Rasanen et al correlated the levels of GlyFn in maternal serum with the disease severity and the likelihood of poor maternal and fetal outcomes, including higher blood pressure, earlier delivery and lower birthweights. This study aimed to assess the potential use of glycosylated fibronectin (GlyFn) as a biomarker for the prediction and diagnosis of preeclampsia. The study enrolled 107 pregnant women, including 45 normotensive women and 62 with preeclampsia.

The study found that in normotensive women, there was no significant change in GlyFn levels over the course of pregnancy. In contrast, women with preeclampsia had a significant increase in GlyFn levels, with a greater increase observed in those with severe preeclampsia. The study also found that GlyFn levels were associated with various adverse pregnancy outcomes, including preterm delivery, low birth weight, and higher blood pressure.

Furthermore, the study demonstrated that GlyFn levels were a sensitive and specific biomarker for the diagnosis of preeclampsia. A threshold of 176.4 mg/mL was identified, with a positive predictive value of 47% and a negative predictive value of 89%. Additionally, the study found a significant association between high GlyFn levels and small-for-gestational age infants in women with preeclampsia.

However, the study did not find a significant association between high GlyFn levels and the development of HELLP syndrome or placental insufficiency, although a notable percentage of women with high GlyFn levels did develop these complications.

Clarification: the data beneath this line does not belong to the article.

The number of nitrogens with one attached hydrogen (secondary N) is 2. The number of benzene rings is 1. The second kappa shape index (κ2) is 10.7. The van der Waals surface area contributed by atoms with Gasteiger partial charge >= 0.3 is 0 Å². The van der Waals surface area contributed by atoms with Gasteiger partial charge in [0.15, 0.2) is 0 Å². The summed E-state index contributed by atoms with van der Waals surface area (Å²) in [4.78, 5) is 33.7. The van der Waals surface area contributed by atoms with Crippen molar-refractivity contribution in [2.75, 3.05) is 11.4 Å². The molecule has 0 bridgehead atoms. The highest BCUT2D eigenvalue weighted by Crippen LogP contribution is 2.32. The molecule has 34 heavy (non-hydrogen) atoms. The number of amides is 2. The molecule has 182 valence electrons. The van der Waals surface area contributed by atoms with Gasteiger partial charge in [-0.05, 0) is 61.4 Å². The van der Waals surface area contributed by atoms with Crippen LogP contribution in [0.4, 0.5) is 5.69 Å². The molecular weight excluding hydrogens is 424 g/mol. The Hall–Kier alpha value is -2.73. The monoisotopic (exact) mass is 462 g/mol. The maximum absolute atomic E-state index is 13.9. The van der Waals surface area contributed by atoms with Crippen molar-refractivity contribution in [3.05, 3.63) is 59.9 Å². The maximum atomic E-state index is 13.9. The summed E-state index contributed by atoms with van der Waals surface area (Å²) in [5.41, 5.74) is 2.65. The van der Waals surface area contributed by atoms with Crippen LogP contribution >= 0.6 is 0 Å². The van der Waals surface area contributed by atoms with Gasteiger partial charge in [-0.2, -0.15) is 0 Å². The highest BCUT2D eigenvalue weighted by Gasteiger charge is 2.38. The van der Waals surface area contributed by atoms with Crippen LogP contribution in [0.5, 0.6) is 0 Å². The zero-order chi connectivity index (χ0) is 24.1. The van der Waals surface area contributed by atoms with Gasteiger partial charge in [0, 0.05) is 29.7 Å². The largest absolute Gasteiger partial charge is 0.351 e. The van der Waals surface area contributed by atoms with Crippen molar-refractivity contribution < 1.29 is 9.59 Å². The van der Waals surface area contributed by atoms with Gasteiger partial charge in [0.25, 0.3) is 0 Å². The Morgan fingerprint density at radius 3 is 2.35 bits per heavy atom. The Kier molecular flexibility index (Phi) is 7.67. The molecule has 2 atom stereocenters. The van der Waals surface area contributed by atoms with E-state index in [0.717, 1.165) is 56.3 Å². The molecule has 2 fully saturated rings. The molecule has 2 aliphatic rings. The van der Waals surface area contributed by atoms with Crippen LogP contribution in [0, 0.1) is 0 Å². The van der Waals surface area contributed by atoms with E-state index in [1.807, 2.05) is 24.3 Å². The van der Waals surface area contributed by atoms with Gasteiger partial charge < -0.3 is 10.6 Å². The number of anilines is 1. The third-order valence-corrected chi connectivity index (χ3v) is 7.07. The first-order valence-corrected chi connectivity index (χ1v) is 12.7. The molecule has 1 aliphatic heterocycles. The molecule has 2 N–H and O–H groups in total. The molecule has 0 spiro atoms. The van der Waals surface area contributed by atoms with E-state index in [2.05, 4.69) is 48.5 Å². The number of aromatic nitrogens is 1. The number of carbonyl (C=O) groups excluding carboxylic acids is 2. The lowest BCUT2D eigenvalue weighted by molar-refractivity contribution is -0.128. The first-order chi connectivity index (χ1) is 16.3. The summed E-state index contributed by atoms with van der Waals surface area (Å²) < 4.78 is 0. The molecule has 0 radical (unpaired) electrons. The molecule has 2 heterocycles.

Overall, these findings suggest that GlyFn levels may have clinical utility in predicting and diagnosing preeclampsia, as well as identifying women at increased risk for adverse pregnancy outcomes. However, further research is needed to validate these findings and determine the optimal threshold for clinical use.

According to a recent study, glycosylated fibronectin can also be found in umbilical cord blood.  DiPrisco et al, demonstrated that the cord blood levels of glycosylated fibronectin are found to be decreased in neonates born by preeclamptic mothers, in opposition to the increased maternal serum levels. The authors focus on analyzing GlyFn in the umbilical cord blood on the fetal side of the placenta, researchers can gain a better understanding of the pathophysiology of preeclampsia and gain knowledge about the relationships between the condition and its effects on the fetus. The authors carried out research on of 196 neonates, with 49 consecutively enrolled infants born by mothers with preeclampsia. In comparison to controls, neonates born to moms with preeclampsia had considerably lower GlyFn levels (119.12 ± 5.9 vs. 155.5 ± 3.9 µg/mL, p<0.001). Remarkably, the association between Glycosylated Fibronectin (GlyFn) and preeclampsia was observed regardless of whether the mother had gestational diabetes. Specifically, in the 70% of patients there was no correlation between neonatal blood glucose levels and GlyFn measurements.10 (Table 1)


Preeclampsia has been the subject of extensive research, although only a few serum prediction markers have been successfully used in clinical practice. Glycosylated fibronectin seems to be a robust biomarker for monitoring of preeclampsia and gestational diabetes mellitus, and potentially a wide-spectrum biomarker for more pathogenic processes. However, larger well-designed studies in prospective settings are required to further evaluate the utility of glycosylated fibronectin as a screening method for pregnancy disorders both alone and in combination with other markers to evaluate its potential as a diagnostic or prognostic tool.